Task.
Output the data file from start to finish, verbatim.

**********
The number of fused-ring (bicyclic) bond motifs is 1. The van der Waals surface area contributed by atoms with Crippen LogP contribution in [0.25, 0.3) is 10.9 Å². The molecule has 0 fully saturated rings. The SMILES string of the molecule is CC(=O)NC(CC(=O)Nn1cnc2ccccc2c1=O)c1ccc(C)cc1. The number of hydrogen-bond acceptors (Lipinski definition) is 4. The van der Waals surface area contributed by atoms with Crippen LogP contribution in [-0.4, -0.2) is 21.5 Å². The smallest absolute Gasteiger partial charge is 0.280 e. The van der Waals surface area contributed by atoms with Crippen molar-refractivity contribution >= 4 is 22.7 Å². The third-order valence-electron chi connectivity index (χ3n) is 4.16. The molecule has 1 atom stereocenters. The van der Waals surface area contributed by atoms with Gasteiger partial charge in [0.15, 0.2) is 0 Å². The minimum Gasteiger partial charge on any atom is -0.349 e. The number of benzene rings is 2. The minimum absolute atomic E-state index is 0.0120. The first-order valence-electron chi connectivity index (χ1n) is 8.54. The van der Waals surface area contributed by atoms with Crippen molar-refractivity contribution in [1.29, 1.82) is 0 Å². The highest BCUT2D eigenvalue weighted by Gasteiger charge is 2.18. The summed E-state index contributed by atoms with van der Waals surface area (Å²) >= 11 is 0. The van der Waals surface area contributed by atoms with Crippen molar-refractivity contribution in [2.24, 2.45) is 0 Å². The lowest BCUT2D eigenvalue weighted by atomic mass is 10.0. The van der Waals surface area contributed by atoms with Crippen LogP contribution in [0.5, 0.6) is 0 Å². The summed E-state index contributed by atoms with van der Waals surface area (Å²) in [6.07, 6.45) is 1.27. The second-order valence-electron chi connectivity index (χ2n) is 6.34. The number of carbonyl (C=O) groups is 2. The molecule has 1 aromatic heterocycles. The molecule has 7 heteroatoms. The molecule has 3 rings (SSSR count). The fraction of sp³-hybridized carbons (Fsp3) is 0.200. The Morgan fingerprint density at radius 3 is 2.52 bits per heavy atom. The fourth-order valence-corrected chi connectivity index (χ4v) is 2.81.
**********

The number of fused-ring (bicyclic) bond motifs is 1. The van der Waals surface area contributed by atoms with Crippen LogP contribution in [0.25, 0.3) is 10.9 Å². The molecule has 0 fully saturated rings. The SMILES string of the molecule is CC(=O)NC(CC(=O)Nn1cnc2ccccc2c1=O)c1ccc(C)cc1. The number of hydrogen-bond acceptors (Lipinski definition) is 4. The van der Waals surface area contributed by atoms with Crippen LogP contribution in [-0.4, -0.2) is 21.5 Å². The smallest absolute Gasteiger partial charge is 0.280 e. The van der Waals surface area contributed by atoms with Crippen molar-refractivity contribution >= 4 is 22.7 Å². The third-order valence-electron chi connectivity index (χ3n) is 4.16. The molecule has 1 atom stereocenters. The van der Waals surface area contributed by atoms with Gasteiger partial charge in [0.15, 0.2) is 0 Å². The minimum Gasteiger partial charge on any atom is -0.349 e. The number of benzene rings is 2. The minimum absolute atomic E-state index is 0.0120. The first-order valence-electron chi connectivity index (χ1n) is 8.54. The van der Waals surface area contributed by atoms with Crippen molar-refractivity contribution in [1.29, 1.82) is 0 Å². The highest BCUT2D eigenvalue weighted by Gasteiger charge is 2.18. The summed E-state index contributed by atoms with van der Waals surface area (Å²) >= 11 is 0. The van der Waals surface area contributed by atoms with Crippen molar-refractivity contribution in [2.24, 2.45) is 0 Å². The lowest BCUT2D eigenvalue weighted by atomic mass is 10.0. The van der Waals surface area contributed by atoms with Crippen LogP contribution in [0.5, 0.6) is 0 Å². The summed E-state index contributed by atoms with van der Waals surface area (Å²) in [6.07, 6.45) is 1.27. The second-order valence-electron chi connectivity index (χ2n) is 6.34. The number of carbonyl (C=O) groups is 2. The molecule has 1 aromatic heterocycles. The molecule has 7 heteroatoms. The molecule has 3 rings (SSSR count). The fraction of sp³-hybridized carbons (Fsp3) is 0.200. The Morgan fingerprint density at radius 3 is 2.52 bits per heavy atom. The fourth-order valence-corrected chi connectivity index (χ4v) is 2.81.